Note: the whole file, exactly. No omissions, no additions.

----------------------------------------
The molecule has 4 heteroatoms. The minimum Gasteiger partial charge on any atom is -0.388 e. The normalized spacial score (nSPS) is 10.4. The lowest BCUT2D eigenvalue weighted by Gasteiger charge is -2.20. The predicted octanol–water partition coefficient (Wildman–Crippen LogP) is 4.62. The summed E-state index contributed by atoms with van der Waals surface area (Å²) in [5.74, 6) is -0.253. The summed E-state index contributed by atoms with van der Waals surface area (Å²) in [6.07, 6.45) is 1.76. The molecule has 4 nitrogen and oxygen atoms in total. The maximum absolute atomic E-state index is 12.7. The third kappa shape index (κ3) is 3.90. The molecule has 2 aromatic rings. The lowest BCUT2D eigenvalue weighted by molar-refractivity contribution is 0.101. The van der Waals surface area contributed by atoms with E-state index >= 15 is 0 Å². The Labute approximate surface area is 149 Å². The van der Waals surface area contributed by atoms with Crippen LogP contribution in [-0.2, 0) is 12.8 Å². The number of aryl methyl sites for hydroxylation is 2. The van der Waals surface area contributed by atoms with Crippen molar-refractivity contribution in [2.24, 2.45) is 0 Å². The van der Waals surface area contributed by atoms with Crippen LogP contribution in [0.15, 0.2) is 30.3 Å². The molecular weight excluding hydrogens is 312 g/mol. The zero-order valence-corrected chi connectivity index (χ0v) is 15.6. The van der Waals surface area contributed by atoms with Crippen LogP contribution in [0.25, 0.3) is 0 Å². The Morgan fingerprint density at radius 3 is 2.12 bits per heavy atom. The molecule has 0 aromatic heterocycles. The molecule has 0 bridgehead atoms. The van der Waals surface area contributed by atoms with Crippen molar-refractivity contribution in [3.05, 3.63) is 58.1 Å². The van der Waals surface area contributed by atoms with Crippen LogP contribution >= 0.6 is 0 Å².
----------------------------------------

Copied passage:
The molecule has 4 heteroatoms. The minimum Gasteiger partial charge on any atom is -0.388 e. The normalized spacial score (nSPS) is 10.4. The lowest BCUT2D eigenvalue weighted by Gasteiger charge is -2.20. The predicted octanol–water partition coefficient (Wildman–Crippen LogP) is 4.62. The summed E-state index contributed by atoms with van der Waals surface area (Å²) in [5.74, 6) is -0.253. The summed E-state index contributed by atoms with van der Waals surface area (Å²) in [6.07, 6.45) is 1.76. The molecule has 4 nitrogen and oxygen atoms in total. The maximum absolute atomic E-state index is 12.7. The third kappa shape index (κ3) is 3.90. The molecule has 2 aromatic rings. The lowest BCUT2D eigenvalue weighted by molar-refractivity contribution is 0.101. The van der Waals surface area contributed by atoms with E-state index >= 15 is 0 Å². The Labute approximate surface area is 149 Å². The van der Waals surface area contributed by atoms with Crippen LogP contribution in [-0.2, 0) is 12.8 Å². The number of aryl methyl sites for hydroxylation is 2. The van der Waals surface area contributed by atoms with Crippen molar-refractivity contribution in [2.24, 2.45) is 0 Å². The van der Waals surface area contributed by atoms with Crippen LogP contribution in [0.15, 0.2) is 30.3 Å². The molecular weight excluding hydrogens is 312 g/mol. The zero-order valence-corrected chi connectivity index (χ0v) is 15.6. The van der Waals surface area contributed by atoms with Crippen LogP contribution in [0.25, 0.3) is 0 Å². The Morgan fingerprint density at radius 3 is 2.12 bits per heavy atom. The molecule has 0 aromatic heterocycles. The molecule has 0 bridgehead atoms. The van der Waals surface area contributed by atoms with Crippen molar-refractivity contribution in [3.05, 3.63) is 58.1 Å². The van der Waals surface area contributed by atoms with Crippen LogP contribution >= 0.6 is 0 Å².